- Paperback: 416 pages
- Publisher: Penguin Books; unknown edition (September 27, 2011)
- Language: English
- ISBN-10: 0143120174
- ISBN-13: 978-0143120179
- Product Dimensions: 5.5 x 0.9 x 8.4 inches
- Shipping Weight: 12 ounces (View shipping rates and policies)
- Average Customer Review: 100 customer reviews
- Amazon Best Sellers Rank: #152,112 in Books (See Top 100 in Books)
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What Technology Wants unknown Edition
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Verbalizing visceral feelings about technology, whether attraction or repulsion, Kelly explores the “technium,” his term for the globalized, interconnected stage of technological development. Arguing that the processes creating the technium are akin to those of biological evolution, Kelly devotes the opening sections of his exposition to that analogy, maintaining that the technium exhibits a similar tendency toward self-organizing complexity. Having defined the technium, Kelly addresses its discontents, as expressed by the Unabomber (although Kelly admits to trepidation in taking seriously the antitechnology screeds of a murderer) and then as lived by the allegedly technophobic Amish. From his observations and discussions with some Amish people, Kelly extracts some precepts of their attitudes toward gadgets, suggesting folk in the secular world can benefit from the Amish approach of treating tools as servants of self and society rather than as out-of-control masters. Exploring ramifications of technology on human welfare and achievement, Kelly arrives at an optimistic outlook that will interest many, coming, as it does, from the former editor of Wired magazine. --Gilbert Taylor --This text refers to an out of print or unavailable edition of this title.
"A bold new book ... an engaging journey through the history of 'the technium,' a term [Kelly] uses to describe the 'global, massively interconnected system of technology vibrating around us.'"
-The New York Times Book Review
"Kevin Kelly "radically rethinks the relationship between humans and technology ... Kelly's concept of the technium and his description of how it attains autonomy are original and timely."
"... an exuberant book."
-The Washington Post
"...consistently provocative and intriguing."
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Technology or "technium" is not seen as similar to natural evolution but as the next phase of a wider evolutionary process. Some parts could remind of "I Robot" by Asimov but the general idea is:
Phase 1: Evolutionary process has its specific features and can be seen everywhere.
Phase 2: "Technium" is starting the same process through man-made artifacts and ideas.
Phase 3: "Technium" is not starting a new process. Instead, it is the continuation of the same process.
Phase 4: What can be said about the future?
Perhaps the main advice for a potential reader should be an unfair one: Keep trying. It is unfair since a bad book does not deserve to be finished and this one could be seen in some parts as a bad book that already made its whole point. Not true. For instance, the chapter devoted to the Amish could be boring for many people (including me) but, after that one, it is possible to find others much more interesting.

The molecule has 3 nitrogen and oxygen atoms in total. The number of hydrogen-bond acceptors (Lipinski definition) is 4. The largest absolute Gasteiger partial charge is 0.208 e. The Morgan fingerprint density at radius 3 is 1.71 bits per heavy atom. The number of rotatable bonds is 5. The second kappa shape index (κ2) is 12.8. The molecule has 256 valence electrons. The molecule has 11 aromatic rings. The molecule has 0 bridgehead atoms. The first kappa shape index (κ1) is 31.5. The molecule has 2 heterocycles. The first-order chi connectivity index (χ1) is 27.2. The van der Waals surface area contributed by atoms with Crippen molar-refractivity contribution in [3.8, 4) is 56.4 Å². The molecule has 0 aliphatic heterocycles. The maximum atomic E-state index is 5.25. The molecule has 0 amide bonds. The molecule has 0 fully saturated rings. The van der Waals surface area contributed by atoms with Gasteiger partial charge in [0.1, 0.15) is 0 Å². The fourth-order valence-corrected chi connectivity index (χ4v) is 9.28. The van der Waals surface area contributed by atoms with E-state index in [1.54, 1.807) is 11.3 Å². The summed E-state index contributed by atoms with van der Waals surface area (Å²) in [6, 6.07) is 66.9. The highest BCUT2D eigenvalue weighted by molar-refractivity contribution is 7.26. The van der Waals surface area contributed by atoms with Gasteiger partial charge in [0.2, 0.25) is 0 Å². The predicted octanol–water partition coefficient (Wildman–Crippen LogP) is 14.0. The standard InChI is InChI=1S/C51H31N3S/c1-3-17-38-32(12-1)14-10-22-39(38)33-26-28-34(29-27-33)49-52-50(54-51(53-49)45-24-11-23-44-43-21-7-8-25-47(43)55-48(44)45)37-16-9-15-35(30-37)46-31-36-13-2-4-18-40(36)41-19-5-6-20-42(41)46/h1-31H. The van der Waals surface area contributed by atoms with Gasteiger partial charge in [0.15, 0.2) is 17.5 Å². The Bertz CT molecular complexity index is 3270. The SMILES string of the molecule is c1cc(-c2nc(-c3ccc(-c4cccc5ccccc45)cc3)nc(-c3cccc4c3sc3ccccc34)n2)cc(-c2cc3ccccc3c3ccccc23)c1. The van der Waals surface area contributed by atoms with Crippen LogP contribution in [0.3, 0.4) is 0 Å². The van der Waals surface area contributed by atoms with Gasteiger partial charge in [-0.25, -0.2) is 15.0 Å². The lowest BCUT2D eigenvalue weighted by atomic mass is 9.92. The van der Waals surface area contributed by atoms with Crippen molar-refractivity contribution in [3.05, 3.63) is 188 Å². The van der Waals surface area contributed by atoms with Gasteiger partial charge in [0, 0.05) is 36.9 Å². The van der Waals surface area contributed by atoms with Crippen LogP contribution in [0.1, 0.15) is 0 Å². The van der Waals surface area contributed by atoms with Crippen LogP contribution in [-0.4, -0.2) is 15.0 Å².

Paradoxes like the one shown with electric engines, present everywhere just before dissappearing (because we are not even conscious of how many common devices are powered by electric engines) are very interesting. It is worth to read it.
I have long been interested in the future of humanity, and how technology has shaped our culture and identity. I've read just about everything I can get my hands on from Heidegger to Kurzweil. Kevin Kelly's newest effort sets itself apart from the crowd with its unique mix of tremendous scope and very human narrative. The book has extraordinary ambition but is undertaken with incredible humility.
It's a true pleasure to read and I believe Kelly has added something important to the conversation concerning technology.
His central premise is that technology is an extension of biological evolution. He is one of the few to talk concretely (and offers examples) of the ways in which we can resist, shape, and work with technology. He is also clear about the ways in which it's progress will be inevitable. Kelly is pioneering speaking of technology as a natural extension of biological technology, and I think in the future this will be the dominant way to talk about tech, not technology vs. biology but biology as technology. As we continue to reveal the incomprehensibility of the two-- and as we consciously merge the two-- we'll need leaders like Kelly to show us the blind corners in the road in our inevitable march towards increased diversity and new forms of technology.
This book is nothing short of thrilling to read, and I'm sorry to have finished it.
Not that the author is wrong - I fully agree with most of it. I do have a serious problem with his personification of technology - starting with the title itself. There is no doubt that most technologies have developed in tandem, that they are interdependent, and that there is an inevitability to it all - for better or for worse. To anthropomorphize this "technium" is downright silly, in my opinion.